“LEARN SUPERPOSITION.” – anonymous

“The vast majority of this course is about electricity and magnetism but in a very challenging way. The last three weeks is waves and optics (Snell’s Law). The questions on problem sets and exams will be significantly harder than the ones you see on Physics C Electricity and Magnetism. Lots of multivariable calculus will be required. Recommended for people who have taken Physics 5A and have Physics C AP background.” – Andrew Hsu, undergraduate physics/astrophysics

“Physics 5B is an excellent but challenging class covering the basics of electricity and magnetism as well as waves and optics. Compared with 7B, 5B covers more material and in greater depth, meaning that it moves much faster and is generally more difficult and time-consuming; in exchange, you will achieve a deeper conceptual understanding by taking 5B and you will have more exposure to ‘thinking like a physicist.’ Students have much greater access to the professor in 5B but actually receive more individual attention overall in 7B, since time with the GSI per week is 4 hours (plus office hours) for 7B, versus 1 hour (plus office hours) for 5B, and the sections for 7B are usually smaller. 5B is very much aimed at likely physics majors, which means that the professor may assume that it is one of the highest priorities among your courses for the semester. If the class is not, in fact, a high priority, then 7B might be a better choice; even if you later decide to major in physics, it is absolutely possible to succeed having taken 7B. On the other hand, if the class is a high priority (because you plan to major in physics, or because that’s a strong possibility, or because you just find physics really exciting to study) and you are willing to put in the time, you will get a lot out of 5B and it is likely worth giving it a try. It is also worth noting that, unlike with 7B, the difficulty and workload of 5B will vary tremendously with the instructor and GSI(s). Finally, don’t be afraid to go meet with said instructor/GSI(s)—they can help you decide whether 5B or 7B is a better option based on your individual background and priorities.” – Physics 5B GSI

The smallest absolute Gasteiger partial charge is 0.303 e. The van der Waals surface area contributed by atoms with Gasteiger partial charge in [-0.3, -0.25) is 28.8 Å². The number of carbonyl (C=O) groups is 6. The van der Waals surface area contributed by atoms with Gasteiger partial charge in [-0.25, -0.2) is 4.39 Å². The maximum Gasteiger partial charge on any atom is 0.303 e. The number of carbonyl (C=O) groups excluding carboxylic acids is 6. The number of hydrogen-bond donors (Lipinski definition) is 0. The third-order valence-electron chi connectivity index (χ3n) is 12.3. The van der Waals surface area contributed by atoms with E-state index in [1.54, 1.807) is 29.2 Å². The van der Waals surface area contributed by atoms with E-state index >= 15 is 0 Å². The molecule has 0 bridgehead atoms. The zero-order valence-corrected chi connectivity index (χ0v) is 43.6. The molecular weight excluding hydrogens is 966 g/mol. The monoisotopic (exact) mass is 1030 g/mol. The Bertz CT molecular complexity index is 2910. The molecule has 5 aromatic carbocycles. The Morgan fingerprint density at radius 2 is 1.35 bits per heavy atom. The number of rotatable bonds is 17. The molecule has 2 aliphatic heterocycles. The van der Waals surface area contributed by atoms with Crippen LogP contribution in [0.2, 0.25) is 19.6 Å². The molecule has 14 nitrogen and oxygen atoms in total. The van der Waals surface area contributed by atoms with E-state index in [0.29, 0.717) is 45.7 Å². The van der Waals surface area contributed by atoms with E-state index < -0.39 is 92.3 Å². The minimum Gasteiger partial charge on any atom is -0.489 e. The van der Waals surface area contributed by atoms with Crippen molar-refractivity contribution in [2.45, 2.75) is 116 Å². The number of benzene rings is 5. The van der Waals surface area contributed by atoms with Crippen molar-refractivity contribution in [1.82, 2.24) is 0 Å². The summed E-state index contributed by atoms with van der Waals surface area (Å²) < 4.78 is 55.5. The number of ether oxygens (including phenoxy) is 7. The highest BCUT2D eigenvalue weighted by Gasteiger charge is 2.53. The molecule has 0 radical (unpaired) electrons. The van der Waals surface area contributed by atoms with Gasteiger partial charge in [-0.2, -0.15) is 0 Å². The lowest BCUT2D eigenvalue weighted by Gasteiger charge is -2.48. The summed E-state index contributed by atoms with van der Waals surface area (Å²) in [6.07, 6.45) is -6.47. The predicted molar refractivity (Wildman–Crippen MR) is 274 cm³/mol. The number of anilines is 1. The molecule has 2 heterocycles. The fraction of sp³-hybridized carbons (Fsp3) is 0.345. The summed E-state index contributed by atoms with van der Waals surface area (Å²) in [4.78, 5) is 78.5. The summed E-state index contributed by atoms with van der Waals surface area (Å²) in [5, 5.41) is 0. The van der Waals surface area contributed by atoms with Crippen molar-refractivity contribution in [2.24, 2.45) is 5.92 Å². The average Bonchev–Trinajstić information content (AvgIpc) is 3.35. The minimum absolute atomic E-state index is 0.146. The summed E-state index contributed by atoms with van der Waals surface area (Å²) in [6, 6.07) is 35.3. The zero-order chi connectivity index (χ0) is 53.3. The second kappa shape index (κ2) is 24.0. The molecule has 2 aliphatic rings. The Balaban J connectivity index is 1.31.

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Physics 5BL — Introduction to Experimental Physics I (2)